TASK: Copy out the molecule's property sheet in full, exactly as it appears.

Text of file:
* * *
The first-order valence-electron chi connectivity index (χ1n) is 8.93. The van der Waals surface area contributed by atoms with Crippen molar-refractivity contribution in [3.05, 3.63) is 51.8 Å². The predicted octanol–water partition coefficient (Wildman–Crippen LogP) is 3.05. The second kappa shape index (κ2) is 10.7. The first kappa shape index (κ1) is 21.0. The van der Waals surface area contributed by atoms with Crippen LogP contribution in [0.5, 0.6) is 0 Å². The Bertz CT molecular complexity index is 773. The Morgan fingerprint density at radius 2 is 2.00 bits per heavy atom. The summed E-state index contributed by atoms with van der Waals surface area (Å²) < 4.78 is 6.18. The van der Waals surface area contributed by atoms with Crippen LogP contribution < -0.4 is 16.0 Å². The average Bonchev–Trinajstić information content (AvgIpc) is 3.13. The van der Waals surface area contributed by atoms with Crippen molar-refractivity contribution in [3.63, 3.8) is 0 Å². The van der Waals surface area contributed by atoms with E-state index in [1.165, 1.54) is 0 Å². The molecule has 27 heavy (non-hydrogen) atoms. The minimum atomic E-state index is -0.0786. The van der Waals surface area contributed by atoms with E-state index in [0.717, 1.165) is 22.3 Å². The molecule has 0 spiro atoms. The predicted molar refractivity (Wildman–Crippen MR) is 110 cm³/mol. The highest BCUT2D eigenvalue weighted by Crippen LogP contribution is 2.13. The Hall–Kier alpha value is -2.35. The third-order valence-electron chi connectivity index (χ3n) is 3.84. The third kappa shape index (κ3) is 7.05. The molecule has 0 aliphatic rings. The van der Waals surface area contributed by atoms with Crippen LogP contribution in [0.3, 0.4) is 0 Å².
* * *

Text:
The first-order valence-electron chi connectivity index (χ1n) is 8.93. The van der Waals surface area contributed by atoms with Crippen molar-refractivity contribution in [3.05, 3.63) is 51.8 Å². The predicted octanol–water partition coefficient (Wildman–Crippen LogP) is 3.05. The second kappa shape index (κ2) is 10.7. The first kappa shape index (κ1) is 21.0. The van der Waals surface area contributed by atoms with Crippen LogP contribution in [0.5, 0.6) is 0 Å². The Bertz CT molecular complexity index is 773. The Morgan fingerprint density at radius 2 is 2.00 bits per heavy atom. The summed E-state index contributed by atoms with van der Waals surface area (Å²) < 4.78 is 6.18. The van der Waals surface area contributed by atoms with Crippen LogP contribution < -0.4 is 16.0 Å². The average Bonchev–Trinajstić information content (AvgIpc) is 3.13. The van der Waals surface area contributed by atoms with Crippen molar-refractivity contribution in [3.63, 3.8) is 0 Å². The van der Waals surface area contributed by atoms with E-state index in [1.165, 1.54) is 0 Å². The molecule has 27 heavy (non-hydrogen) atoms. The minimum atomic E-state index is -0.0786. The van der Waals surface area contributed by atoms with E-state index in [0.717, 1.165) is 22.3 Å². The molecule has 0 spiro atoms. The predicted molar refractivity (Wildman–Crippen MR) is 110 cm³/mol. The highest BCUT2D eigenvalue weighted by Crippen LogP contribution is 2.13. The Hall–Kier alpha value is -2.35. The third-order valence-electron chi connectivity index (χ3n) is 3.84. The third kappa shape index (κ3) is 7.05. The molecule has 0 aliphatic rings. The van der Waals surface area contributed by atoms with Crippen LogP contribution in [0.3, 0.4) is 0 Å².